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Travelogues don’t typically interest me. I cringe when I ask someone (just to be polite), “How was your trip?” and they give a blow-by-blow of the sights, activities, and food. I don’t enjoy looking at the dozens of photos returning vacationers scroll through on their phones, as most scenes I could better appreciate in National Geographic.
So, imagine my surprise when on a recent vacation in Canada, I pulled out my journal and started chronicling my trip. And now, I feel compelled to share it even though you haven’t asked how my vacation was. I do this without encouragement because it sheds light on how Americans may be perceived by people in other countries.
My trip got off to a sober start. The woman next to me on the plane was headed to Appalachia to help improve housing conditions. “The poor are getting poorer,” she said. “And they have no idea how directly their lives are being affected by our national political landscape.” A grief counselor, she described the linkage between fear and rage, explaining that America is a rageful nation because of the politics of fear. That dangerous combination makes foreigners afraid to visit, she said, as evidenced by an international conference on death and dying, originally scheduled for Minnesota, being moved across the border to Canada because professionals from around the world didn’t feel safe coming to the U.S.
Apparently, visiting the United States is scarier than death and dying. Sheesh. A reminder that Rome is burning.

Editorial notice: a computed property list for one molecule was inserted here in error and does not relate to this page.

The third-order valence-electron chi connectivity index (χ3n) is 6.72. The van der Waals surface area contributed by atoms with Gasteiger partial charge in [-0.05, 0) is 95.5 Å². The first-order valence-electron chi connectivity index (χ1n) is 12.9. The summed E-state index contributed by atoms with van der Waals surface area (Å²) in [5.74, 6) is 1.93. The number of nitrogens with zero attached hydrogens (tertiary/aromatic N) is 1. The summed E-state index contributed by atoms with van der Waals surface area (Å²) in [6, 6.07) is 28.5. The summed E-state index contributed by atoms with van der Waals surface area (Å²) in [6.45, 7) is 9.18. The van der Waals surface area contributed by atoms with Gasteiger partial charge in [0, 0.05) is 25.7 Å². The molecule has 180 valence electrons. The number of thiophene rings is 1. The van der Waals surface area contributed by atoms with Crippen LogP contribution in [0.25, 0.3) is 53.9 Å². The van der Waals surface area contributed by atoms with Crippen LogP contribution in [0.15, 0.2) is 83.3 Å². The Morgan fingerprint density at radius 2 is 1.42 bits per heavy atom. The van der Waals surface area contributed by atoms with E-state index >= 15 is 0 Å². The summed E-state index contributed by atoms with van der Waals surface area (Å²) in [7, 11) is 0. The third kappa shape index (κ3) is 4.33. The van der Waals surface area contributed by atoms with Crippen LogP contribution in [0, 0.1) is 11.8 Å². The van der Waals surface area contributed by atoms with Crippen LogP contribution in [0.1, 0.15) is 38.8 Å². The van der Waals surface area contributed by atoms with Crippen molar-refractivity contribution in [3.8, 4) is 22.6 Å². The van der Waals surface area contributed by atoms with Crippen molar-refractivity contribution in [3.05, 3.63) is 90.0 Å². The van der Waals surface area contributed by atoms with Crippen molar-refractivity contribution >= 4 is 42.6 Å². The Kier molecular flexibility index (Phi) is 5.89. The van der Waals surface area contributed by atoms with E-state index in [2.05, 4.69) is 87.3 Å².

“Enjoy your visit in Canada,” the handsome Trudeau-esque customs agent sang out as he handed back my passport. I continued to stand in front of him, despite the long line behind me. “Thank you,” I stammered. “No matter what our president says, we still love you.”
“We still love you, too,” he replied with a grin.
“How was your trip?” the shuttle driver, a middle-aged man from India, inquired in perfect British-English.
“Great,” my companion responded. “It feels good to be back in a democracy.” And it did. I can’t explain it, but I felt less tension, less anxiety. I didn’t worry for the safety of men wearing turbans and dark-skinned children. I saw a rainbow flag on an investment firm’s building.
Our driver was cautious at first, not wanting to offend. Then he offered, “I don’t understand why your country’s picking fights with your neighbors. You’re lucky – you have good neighbors on this continent. You have peaceful borders, unlike where I came from. Why is Trump creating problems?”
We didn’t want to throw our country under the bus on foreign soil (only the president can do that without reprisal, apparently), so we sheepishly replied that we couldn’t justify his actions. We felt the shame and the truth of what our driver had said. Why is Trump alienating our allies? Perhaps a question best answered by the Special Counsel.
In the Rocky Mountain National Park, we took a bus tour to a Canadian town where you can only live if you work there, due to the environmentally-sensitive location. As the driver explained the logic, an American woman spewed, “Well, that would certainly take care of the immigrant problem!” Clearly more concerned about immigration than the environment, although the latter presents the threat.
“Really? What immigrant problem, exactly?” I asked from across the aisle, my eyes bugging out of my head.